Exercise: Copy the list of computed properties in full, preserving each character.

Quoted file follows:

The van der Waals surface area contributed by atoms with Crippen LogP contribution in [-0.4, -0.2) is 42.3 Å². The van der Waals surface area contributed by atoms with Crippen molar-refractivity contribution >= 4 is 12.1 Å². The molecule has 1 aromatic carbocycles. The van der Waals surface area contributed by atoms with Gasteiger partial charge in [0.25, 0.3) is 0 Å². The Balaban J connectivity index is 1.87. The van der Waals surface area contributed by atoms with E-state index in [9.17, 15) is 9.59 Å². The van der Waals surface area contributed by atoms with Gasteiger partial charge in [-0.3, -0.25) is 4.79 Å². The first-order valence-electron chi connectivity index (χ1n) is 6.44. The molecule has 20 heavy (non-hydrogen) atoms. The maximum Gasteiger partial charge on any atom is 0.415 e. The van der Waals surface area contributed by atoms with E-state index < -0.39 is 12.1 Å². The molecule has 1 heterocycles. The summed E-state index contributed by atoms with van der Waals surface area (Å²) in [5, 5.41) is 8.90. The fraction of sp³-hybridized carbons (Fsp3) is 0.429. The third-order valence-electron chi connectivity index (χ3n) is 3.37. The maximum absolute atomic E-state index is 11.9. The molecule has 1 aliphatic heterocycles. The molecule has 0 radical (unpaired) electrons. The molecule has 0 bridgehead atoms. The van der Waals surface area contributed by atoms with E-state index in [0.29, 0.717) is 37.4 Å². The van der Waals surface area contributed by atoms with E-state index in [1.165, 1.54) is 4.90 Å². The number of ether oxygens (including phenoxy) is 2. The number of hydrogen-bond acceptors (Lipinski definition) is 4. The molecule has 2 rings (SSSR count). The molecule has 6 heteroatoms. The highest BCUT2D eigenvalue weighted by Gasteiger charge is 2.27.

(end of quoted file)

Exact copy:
The van der Waals surface area contributed by atoms with Crippen LogP contribution in [-0.4, -0.2) is 42.3 Å². The van der Waals surface area contributed by atoms with Crippen molar-refractivity contribution >= 4 is 12.1 Å². The molecule has 1 aromatic carbocycles. The van der Waals surface area contributed by atoms with Gasteiger partial charge in [0.25, 0.3) is 0 Å². The Balaban J connectivity index is 1.87. The van der Waals surface area contributed by atoms with E-state index in [9.17, 15) is 9.59 Å². The van der Waals surface area contributed by atoms with Gasteiger partial charge in [-0.3, -0.25) is 4.79 Å². The first-order valence-electron chi connectivity index (χ1n) is 6.44. The molecule has 20 heavy (non-hydrogen) atoms. The maximum Gasteiger partial charge on any atom is 0.415 e. The van der Waals surface area contributed by atoms with E-state index < -0.39 is 12.1 Å². The molecule has 1 heterocycles. The summed E-state index contributed by atoms with van der Waals surface area (Å²) in [5, 5.41) is 8.90. The fraction of sp³-hybridized carbons (Fsp3) is 0.429. The third-order valence-electron chi connectivity index (χ3n) is 3.37. The maximum absolute atomic E-state index is 11.9. The molecule has 1 aliphatic heterocycles. The molecule has 0 radical (unpaired) electrons. The molecule has 0 bridgehead atoms. The van der Waals surface area contributed by atoms with E-state index in [0.29, 0.717) is 37.4 Å². The van der Waals surface area contributed by atoms with E-state index in [1.165, 1.54) is 4.90 Å². The number of ether oxygens (including phenoxy) is 2. The number of hydrogen-bond acceptors (Lipinski definition) is 4. The molecule has 2 rings (SSSR count). The molecule has 6 heteroatoms. The highest BCUT2D eigenvalue weighted by Gasteiger charge is 2.27.